colour, but also for light intensity in a mesh of vertical and horizontal lines. The interior is divided into three parts. The gym for rhythmic gymnastics, on the northern side, is the highest, with a shed cover. The middle section houses the entrance, offices, change rooms and bathrooms on the ground floor and the fencing gym, with related storage areas, on the upper floor. The third section, on the southern side, is for artistic gymnastics, with both a floor and spaces for the specialist equipment. The interior walls are a combination of bare concrete and coloured metal panels, which are also used on the balcony area for spectators. On the north and south facades, the structural V-shaped pillars are visible. The use of glazed sections on the lower floor allows people to see in and out, ensuring those on the inside feel connected to
the surrounds and those on the outside, especially from a distance, get a sense of indistinct movement.
Client: Municipality of Udine
Gross Floor Area: 3600 m2
Cost of Construction: 2.949.100 Euros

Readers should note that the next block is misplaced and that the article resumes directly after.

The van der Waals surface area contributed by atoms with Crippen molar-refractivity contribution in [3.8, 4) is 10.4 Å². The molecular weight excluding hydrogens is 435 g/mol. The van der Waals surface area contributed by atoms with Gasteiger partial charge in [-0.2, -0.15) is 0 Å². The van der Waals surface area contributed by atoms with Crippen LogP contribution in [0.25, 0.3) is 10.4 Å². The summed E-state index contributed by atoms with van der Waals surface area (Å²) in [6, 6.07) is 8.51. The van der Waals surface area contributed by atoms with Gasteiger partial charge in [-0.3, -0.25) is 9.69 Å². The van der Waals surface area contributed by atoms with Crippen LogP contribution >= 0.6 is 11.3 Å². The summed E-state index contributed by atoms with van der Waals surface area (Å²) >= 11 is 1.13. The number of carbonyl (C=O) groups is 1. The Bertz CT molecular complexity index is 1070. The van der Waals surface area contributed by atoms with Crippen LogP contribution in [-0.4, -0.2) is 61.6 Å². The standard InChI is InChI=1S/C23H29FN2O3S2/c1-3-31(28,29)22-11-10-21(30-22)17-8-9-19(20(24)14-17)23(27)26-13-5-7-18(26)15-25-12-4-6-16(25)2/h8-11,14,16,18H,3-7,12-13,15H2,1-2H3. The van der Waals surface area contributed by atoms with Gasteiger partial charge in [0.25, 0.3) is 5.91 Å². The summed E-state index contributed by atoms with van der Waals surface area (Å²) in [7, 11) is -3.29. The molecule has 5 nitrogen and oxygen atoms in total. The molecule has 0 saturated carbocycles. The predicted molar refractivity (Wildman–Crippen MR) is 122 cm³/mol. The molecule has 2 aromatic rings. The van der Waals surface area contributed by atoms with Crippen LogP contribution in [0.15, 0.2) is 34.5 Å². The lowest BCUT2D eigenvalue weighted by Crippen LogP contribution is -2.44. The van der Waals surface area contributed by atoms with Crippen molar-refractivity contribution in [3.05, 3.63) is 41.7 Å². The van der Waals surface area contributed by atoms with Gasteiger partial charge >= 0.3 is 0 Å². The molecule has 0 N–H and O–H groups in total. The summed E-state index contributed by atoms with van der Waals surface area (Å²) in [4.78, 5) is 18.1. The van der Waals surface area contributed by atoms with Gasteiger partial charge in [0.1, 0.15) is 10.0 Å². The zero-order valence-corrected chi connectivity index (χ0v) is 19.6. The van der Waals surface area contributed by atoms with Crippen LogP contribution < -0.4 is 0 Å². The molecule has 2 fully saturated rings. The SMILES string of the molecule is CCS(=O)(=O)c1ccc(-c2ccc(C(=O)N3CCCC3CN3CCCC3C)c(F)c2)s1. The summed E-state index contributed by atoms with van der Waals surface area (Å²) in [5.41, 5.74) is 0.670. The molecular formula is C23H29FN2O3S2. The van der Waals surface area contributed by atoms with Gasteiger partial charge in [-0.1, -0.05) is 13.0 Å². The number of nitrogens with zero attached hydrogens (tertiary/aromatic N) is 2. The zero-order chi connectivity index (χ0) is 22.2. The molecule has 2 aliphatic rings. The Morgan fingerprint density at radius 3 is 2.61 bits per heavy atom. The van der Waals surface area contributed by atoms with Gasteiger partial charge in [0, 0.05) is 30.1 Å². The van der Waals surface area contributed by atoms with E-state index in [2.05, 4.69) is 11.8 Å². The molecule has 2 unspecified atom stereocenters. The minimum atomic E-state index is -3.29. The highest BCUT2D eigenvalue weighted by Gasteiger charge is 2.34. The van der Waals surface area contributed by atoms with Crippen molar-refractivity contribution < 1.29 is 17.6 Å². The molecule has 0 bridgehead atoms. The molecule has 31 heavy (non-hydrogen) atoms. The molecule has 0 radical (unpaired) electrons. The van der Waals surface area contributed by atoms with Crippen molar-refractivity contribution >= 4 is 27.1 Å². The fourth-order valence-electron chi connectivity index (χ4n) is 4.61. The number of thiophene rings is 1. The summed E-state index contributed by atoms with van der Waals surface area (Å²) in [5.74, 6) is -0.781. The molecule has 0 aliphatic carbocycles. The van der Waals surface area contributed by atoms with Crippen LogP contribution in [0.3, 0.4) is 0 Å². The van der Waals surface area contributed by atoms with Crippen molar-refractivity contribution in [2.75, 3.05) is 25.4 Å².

Architects: Studio Zoppini Associati
Structural: A.P.A. - Area Progetto Associati
Ceramic Flooring: Florim
Photo by: © Studio Zoppini Associati
Studio Zoppini Associati
Established in 1961 by Pino Zoppini, Studio Zoppini Associati has many years’ experience in urban and landscape design associated with public buildings of many kinds and with high technological complexity. The expertise gained over the years in the area of sports and recreation facilities in particular culminated in winning the international competition for the design of the Oval for the Turin Winter Olympics in 2006. Recognized as the most important building at the Olympics, it won numerous international awards, including the 2007 IOC gold medal.
The firm also designed the speed skating rink and the figure skating arena for the Winter Olympics in Sochi in 2014, and is currently designing the Oval for the 2018 Winter Olympics in Pyeongchang.